# Strategy in Finding Limits

Limits have been really useful in the field of calculus, they become a solid foundation for defining many concepts like continuity, differentiability, integrals, and derivatives. These concepts further help us analyze a lot of functions and their behavior in calculus. Limits have been the foundation for almost all the concepts in calculus. Thus, it becomes essential to learn how to calculate the limits for different types of functions and how to deal with the indeterminate forms of the limits. Let’s see different methods which help us to calculate the limits for complex functions and expressions.

### Limits

Consider a function f(x), and a point x = c, the limit at this point is defined as the value the function seems to take on when one approaches this value of x = c from either the left-hand side or the right-hand side. Limit of the function at a particular point is defined as,

Most of the limits can be calculated by simple substitution of the point x = a in the function. This is called the direct substitution method. Sometimes while calculating the limits, we might come across some expressions which are undefined. These are indeterminate forms of the limit.

For example, let’s consider a function f(x) =. The goal is to find the limit of this function at x = 2.

Notice that through direct substitution, this limit takes the form 0/0. This is undefined and it is called indeterminate form. Similarly, ∞/∞, 1^{∞} are also called indeterminate forms. To solve such forms, a number of strategies are employed.

### Strategies of Solving Limits

There are several strategies and methods used to find the limits of the function. Which method will be used for which function depends on several factors. For example, type of function(trigonometric, exponential, polynomial, etc), the indeterminate form encountered(∞/∞, 1^{∞}, 0/0, and so on). There are no set rules for these things, one should practice, and it comes with experience as one goes on solving limits for different kinds of functions. Let’s see some strategies to solve limits.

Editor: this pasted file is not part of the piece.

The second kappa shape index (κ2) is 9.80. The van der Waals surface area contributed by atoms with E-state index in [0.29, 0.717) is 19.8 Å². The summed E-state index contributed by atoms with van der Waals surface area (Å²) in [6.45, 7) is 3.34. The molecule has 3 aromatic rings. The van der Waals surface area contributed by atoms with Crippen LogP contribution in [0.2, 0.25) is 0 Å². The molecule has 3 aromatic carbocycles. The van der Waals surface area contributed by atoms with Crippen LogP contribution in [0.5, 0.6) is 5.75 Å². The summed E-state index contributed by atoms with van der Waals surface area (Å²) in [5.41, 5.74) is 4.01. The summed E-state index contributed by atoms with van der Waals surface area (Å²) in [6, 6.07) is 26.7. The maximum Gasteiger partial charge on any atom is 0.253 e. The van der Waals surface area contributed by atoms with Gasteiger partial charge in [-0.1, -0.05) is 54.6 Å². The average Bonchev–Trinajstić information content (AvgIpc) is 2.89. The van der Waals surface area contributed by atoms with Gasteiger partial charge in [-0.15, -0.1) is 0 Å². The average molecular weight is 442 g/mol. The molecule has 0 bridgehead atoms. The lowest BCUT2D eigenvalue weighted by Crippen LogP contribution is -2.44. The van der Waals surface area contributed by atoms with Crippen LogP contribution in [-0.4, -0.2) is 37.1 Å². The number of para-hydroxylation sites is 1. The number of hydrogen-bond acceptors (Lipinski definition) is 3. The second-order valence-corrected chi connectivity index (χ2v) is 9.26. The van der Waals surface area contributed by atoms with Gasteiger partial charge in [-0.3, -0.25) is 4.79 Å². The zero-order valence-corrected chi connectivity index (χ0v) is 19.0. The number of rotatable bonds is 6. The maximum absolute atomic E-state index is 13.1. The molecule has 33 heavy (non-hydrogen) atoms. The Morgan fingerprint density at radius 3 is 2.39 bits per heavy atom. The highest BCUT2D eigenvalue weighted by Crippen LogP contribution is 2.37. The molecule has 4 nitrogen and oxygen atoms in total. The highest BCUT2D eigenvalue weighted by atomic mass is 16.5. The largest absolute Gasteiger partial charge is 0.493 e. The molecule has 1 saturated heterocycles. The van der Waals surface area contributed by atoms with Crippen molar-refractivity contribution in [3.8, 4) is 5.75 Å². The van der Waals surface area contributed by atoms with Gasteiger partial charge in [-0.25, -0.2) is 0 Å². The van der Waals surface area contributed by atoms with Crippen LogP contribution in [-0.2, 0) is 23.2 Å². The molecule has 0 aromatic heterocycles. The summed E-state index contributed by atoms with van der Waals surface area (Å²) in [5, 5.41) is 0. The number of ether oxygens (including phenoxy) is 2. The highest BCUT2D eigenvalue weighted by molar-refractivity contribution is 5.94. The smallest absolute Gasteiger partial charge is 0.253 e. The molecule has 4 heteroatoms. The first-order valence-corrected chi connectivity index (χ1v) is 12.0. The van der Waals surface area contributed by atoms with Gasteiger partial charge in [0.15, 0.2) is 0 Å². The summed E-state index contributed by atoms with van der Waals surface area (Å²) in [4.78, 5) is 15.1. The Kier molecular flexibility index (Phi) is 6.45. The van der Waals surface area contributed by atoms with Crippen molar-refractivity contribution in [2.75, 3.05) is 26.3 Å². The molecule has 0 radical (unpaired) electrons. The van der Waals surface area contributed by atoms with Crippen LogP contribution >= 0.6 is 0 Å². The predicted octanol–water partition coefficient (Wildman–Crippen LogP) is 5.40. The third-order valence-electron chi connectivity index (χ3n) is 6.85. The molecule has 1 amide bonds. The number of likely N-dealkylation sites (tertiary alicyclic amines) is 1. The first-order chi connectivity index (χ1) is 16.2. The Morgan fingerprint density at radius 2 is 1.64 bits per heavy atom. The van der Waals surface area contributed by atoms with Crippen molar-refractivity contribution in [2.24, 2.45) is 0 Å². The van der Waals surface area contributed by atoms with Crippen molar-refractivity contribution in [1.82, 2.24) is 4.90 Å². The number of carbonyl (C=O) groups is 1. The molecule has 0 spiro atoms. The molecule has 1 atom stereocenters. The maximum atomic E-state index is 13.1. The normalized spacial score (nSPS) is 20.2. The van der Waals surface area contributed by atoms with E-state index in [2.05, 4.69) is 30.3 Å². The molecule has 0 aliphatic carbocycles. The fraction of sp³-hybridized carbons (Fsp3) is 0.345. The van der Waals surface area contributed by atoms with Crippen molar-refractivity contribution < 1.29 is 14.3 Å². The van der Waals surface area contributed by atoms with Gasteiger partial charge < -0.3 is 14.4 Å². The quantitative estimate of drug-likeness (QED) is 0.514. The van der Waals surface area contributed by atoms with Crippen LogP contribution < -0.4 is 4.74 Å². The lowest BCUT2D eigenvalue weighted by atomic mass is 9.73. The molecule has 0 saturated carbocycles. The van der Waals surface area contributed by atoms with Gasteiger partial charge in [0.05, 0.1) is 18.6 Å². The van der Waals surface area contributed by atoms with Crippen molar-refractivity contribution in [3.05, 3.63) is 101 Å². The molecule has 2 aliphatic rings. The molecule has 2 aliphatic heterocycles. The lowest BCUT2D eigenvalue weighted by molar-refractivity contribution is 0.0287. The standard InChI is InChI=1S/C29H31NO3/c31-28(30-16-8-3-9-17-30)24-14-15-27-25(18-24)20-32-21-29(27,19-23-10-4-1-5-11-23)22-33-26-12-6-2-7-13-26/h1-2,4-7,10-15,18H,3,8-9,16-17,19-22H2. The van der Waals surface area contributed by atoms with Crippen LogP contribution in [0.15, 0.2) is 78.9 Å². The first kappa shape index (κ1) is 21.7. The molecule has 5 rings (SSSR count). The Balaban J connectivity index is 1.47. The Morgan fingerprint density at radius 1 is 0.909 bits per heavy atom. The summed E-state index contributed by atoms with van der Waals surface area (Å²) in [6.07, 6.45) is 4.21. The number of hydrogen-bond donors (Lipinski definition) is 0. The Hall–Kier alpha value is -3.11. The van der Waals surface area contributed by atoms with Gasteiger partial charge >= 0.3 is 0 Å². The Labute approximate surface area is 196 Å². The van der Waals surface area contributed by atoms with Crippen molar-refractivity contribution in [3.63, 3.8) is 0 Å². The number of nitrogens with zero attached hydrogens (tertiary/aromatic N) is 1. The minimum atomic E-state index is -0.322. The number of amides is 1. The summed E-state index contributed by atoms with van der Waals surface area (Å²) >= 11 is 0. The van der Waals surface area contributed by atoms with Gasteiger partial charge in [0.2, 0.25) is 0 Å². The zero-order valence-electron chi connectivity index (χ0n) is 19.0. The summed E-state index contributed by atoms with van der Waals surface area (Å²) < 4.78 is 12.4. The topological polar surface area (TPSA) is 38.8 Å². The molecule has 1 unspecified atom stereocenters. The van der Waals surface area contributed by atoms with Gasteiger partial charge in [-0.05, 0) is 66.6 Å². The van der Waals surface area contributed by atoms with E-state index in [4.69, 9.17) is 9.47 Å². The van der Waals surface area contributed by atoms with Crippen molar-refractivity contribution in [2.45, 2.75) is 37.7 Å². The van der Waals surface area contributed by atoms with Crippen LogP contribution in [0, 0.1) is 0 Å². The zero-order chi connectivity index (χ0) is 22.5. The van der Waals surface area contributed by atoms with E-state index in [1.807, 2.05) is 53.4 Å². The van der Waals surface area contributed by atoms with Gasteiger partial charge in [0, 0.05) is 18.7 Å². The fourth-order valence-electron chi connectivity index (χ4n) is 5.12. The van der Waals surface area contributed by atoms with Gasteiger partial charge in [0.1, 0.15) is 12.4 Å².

**Direct Substitution **

Many of the limits can be evaluated by simply substituting the value of the point in the function. The necessary condition for using this approach is function should be continuous, and the limit should not give some indeterminate form as the output.

**Example: Consider a function f(x) = x ^{2} + 4x + 13. Find**

**Solution: **

⇒

⇒

⇒1 +4 + 13

⇒ 18

**Factoring and Cancelling**

Sometimes in some functions, when using the substitution method, the limit takes the form of 0/0. Often in these cases, there are some common factors in numerator and denominator that can be factorized and cancelled.

**Example: Consider a function f(x) = ****. Find**

**Solution: **

⇒

Using substitution method,

⇒

Now using the factoring and canceling method.

⇒

⇒

⇒

**Special Case with Sine Function **

Sometimes while evaluating the 0/0 form, if the sine function is present. This identity, comes in handy.

**Example:** **Consider a function f(x) = ****. Find**

**Solution:**

This limit is of the form 0/0.

⇒

⇒

⇒

Using the identity mentioned above,

⇒

**Multiplying by Reciprocal of the Highest Power**

In the case of ∞/∞ form in the limits and polynomial functions. This method can be used to solve the limit. In this case, both numerator and denominator are divided by the highest power of x appearing in the function.

**Example:** **Consider a function f(x) = ****. Find**

**Solution:**

This limit is of the form ∞/∞.

⇒

⇒

⇒

⇒

⇒

**L’Hospital Rule**

This rule is useful for indeterminate forms such as 0/0 or ∞/∞. There is no boundation on the class of functions on which it can be applied. It can be applied for any type of function which evaluates in indeterminate forms with the substitution method. In this rule, the numerator and denominator are differentiated until the limit comes in the determinate form.

**Example: The function mentioned above, f(x) =** **. Find out the** **using L’Hospital rule. **

**Solution: **

Differentiating the numerator and denominator.

Now this limit is not in indeterminate form,

⇒

Let’s look at some more examples of these methods.

### Sample Problems

**Question 1: Consider a function f(x) = x ^{3} + 4x^{2}+ 1. Find**

**Solution: **

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⇒

⇒1 + 4 + 1

⇒ 6

**Question 2: Consider a function f(x) = ****. Find**

**Solution: **

⇒

Using substitution method,

⇒

Now using the factoring and canceling method.

⇒

⇒

⇒ -1

**Question 3:** **Consider a function f(x) = ****. Find**

**Solution:**

This limit is of the form ∞/∞.

⇒

⇒

⇒

⇒ 4

**Question 4: The function mentioned above, f(x) =** **. Find out the** **using L’Hospital rule. **

**Solution: **

Differentiating the numerator and denominator.

Now this limit is not in indeterminate form,

⇒

**Question 5:** **Consider a function f(x) = ****. Find**

**Solution:**

This limit is of the form ∞/∞.

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⇒

⇒

⇒

⇒

⇒

**Question 6:** **Consider a function f(x) = ****. Find**

**Solution:**

This limit is of the form ∞/∞.

⇒

⇒

⇒

⇒

⇒

⇒

**Question 7:** **Consider a function f(x) = ****. Find**

**Solution:**

This limit is of the form ∞/∞.

⇒

⇒

⇒

⇒

⇒

⇒

⇒ 2

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